Translations are new features, and having a new feature in your app for free is a great thing, so probably the app developer(s) will merge your translation soon.

Share your joy with your friends, so they begin to use the app you translated, and maybe become translators too!


Filed under: Uncategorized Tagged: Android, Contributing to libre software, English, Free Software, libre software, translations
Categories: Elsewhere

DrupalCon Amsterdam: Win €100 to the Drupal Store

Planet Drupal - Wed, 24/09/2014 - 23:32

We're excited about the great swag we've got at the Drupal store-- so excited that we're going to award a €100 gift card to a lucky winner at DrupalCon Amsterdam!

Here's how it works.

On Tuesday and Wednesday, we are going to hide puzzle pieces around the RAI Convention center. (The puzzle, for reference, is above!) If you find one of the puzzle pieces, bring it by the Drupal Association Booth in the exhibit hall.

We'll write your name and contact information on the back, and once the puzzle is complete-- or, at lunch on Thursday, whichever happens first-- we will select a lucky winner and award him or her with a €100 gift card!

Pro tip: during the hours the exhibit floor is open, we'll use the @DrupalAssoc Twitter handle to send out pictures of where the puzzle pieces are hidden. Keep your eye on that handle so you can have a shot at finding one of the pieces and winning the prize!

Note: there are only 15 puzzle pieces, so the odds of winning are great. Limit one puzzle piece per person.

Questions?

Come by the Drupal Association booth next to the bookstore or email Leigh Carver with any questions you may have.

Good luck!

Categories: Elsewhere

Julian Andres Klode: APT 1.1~exp3 released to experimental: First step to sandboxed fetcher methods

Planet Debian - Wed, 24/09/2014 - 23:06

Today, we worked, with the help of ioerror on IRC, on reducing the attack surface in our fetcher methods.

There are three things that we looked at:

  1. Reducing privileges by setting a new user and group
  2. chroot()
  3. seccomp-bpf sandbox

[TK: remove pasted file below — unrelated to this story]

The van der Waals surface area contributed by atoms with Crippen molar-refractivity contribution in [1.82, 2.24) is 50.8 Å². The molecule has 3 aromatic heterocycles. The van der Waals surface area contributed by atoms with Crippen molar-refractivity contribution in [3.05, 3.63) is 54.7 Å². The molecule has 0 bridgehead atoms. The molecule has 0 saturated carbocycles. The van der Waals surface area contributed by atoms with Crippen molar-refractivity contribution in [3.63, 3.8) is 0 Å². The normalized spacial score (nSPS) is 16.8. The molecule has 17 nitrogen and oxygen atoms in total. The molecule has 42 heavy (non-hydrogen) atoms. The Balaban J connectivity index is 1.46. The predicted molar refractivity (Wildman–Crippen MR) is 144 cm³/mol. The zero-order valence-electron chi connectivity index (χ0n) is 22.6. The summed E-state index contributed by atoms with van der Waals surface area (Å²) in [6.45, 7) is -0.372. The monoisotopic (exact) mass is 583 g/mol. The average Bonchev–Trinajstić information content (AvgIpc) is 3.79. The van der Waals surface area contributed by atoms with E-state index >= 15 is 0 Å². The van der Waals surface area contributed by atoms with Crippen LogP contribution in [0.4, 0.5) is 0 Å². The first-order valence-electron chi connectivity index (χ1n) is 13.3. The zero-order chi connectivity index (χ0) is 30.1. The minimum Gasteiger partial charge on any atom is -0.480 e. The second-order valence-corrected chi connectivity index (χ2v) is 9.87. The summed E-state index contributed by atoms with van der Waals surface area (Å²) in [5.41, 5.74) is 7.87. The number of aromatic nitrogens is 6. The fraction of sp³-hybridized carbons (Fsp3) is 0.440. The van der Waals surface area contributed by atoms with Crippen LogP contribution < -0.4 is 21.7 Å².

Today, we implemented the first of them. Starting with 1.1~exp3, the APT directories /var/cache/apt/archives and /var/lib/apt/lists are owned by the “_apt” user (username suggested by pabs). The methods switch to that user shortly after the start. The only methods doing this right now are: copy, ftp, gpgv, gzip, http, https.

If privileges cannot be dropped, the methods will fail to start. No fetching will be possible at all.

Known issues:

  • We drop all groups except the primary gid of the user
  • copy breaks if that group has no read access to the files

We plan to also add chroot() and seccomp sandboxing later on; to reduce the attack surface on untrusted files and protocol parsing.


Filed under: Uncategorized
Categories: Elsewhere

Acquia: Drupal community engagement for businesses – Ruth Fuller

Planet Drupal - Wed, 24/09/2014 - 21:23

Meet Ruth Fuller, she's here to help businesses get more out of Drupal by helping them engage more effectively with the Drupal community. She'd like to help you with effective Drupal and open source sponsorship, how to engage with the community, planning, coordination, presentation preparation, and public speaking coaching.

Categories: Elsewhere

Drupal Commerce: Commerce 2.x Stories - Addressing

Planet Drupal - Wed, 24/09/2014 - 18:56

Welcome to the second article in the “Commerce 2.x Stories” series. This time we’re going to talk about addressing, and our efforts to improve the already good Commerce 1.x addressing implementation (addressfield).

By addressing we mean storing, manipulating and formatting postal addresses, meant to identify a precise recipient location for shipping or billing purposes.

Read on to see what we're doing to improve it...

Categories: Elsewhere